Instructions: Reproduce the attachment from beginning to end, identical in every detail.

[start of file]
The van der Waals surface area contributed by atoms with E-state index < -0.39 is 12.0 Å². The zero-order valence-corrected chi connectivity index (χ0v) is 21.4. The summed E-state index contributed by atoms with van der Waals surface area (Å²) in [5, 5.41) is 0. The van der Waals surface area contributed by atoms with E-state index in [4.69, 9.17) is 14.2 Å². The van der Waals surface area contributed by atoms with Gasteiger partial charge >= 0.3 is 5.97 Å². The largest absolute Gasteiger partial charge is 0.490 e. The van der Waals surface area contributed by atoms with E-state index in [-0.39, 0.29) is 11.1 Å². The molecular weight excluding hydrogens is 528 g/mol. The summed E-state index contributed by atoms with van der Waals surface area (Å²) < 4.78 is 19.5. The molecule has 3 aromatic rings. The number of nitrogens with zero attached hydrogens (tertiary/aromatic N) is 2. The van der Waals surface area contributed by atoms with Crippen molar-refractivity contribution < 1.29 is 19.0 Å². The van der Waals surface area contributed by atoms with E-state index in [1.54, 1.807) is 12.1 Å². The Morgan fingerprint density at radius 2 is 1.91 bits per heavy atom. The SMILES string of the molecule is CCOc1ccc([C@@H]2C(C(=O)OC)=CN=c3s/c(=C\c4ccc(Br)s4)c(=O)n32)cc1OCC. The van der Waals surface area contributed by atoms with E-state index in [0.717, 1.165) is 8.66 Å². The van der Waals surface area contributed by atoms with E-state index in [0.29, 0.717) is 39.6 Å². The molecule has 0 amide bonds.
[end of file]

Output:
The van der Waals surface area contributed by atoms with E-state index < -0.39 is 12.0 Å². The zero-order valence-corrected chi connectivity index (χ0v) is 21.4. The summed E-state index contributed by atoms with van der Waals surface area (Å²) in [5, 5.41) is 0. The van der Waals surface area contributed by atoms with E-state index in [4.69, 9.17) is 14.2 Å². The van der Waals surface area contributed by atoms with Gasteiger partial charge >= 0.3 is 5.97 Å². The largest absolute Gasteiger partial charge is 0.490 e. The van der Waals surface area contributed by atoms with E-state index in [-0.39, 0.29) is 11.1 Å². The molecular weight excluding hydrogens is 528 g/mol. The summed E-state index contributed by atoms with van der Waals surface area (Å²) < 4.78 is 19.5. The molecule has 3 aromatic rings. The number of nitrogens with zero attached hydrogens (tertiary/aromatic N) is 2. The van der Waals surface area contributed by atoms with Crippen molar-refractivity contribution < 1.29 is 19.0 Å². The van der Waals surface area contributed by atoms with E-state index in [1.54, 1.807) is 12.1 Å². The Morgan fingerprint density at radius 2 is 1.91 bits per heavy atom. The SMILES string of the molecule is CCOc1ccc([C@@H]2C(C(=O)OC)=CN=c3s/c(=C\c4ccc(Br)s4)c(=O)n32)cc1OCC. The van der Waals surface area contributed by atoms with E-state index in [0.717, 1.165) is 8.66 Å². The van der Waals surface area contributed by atoms with E-state index in [0.29, 0.717) is 39.6 Å². The molecule has 0 amide bonds.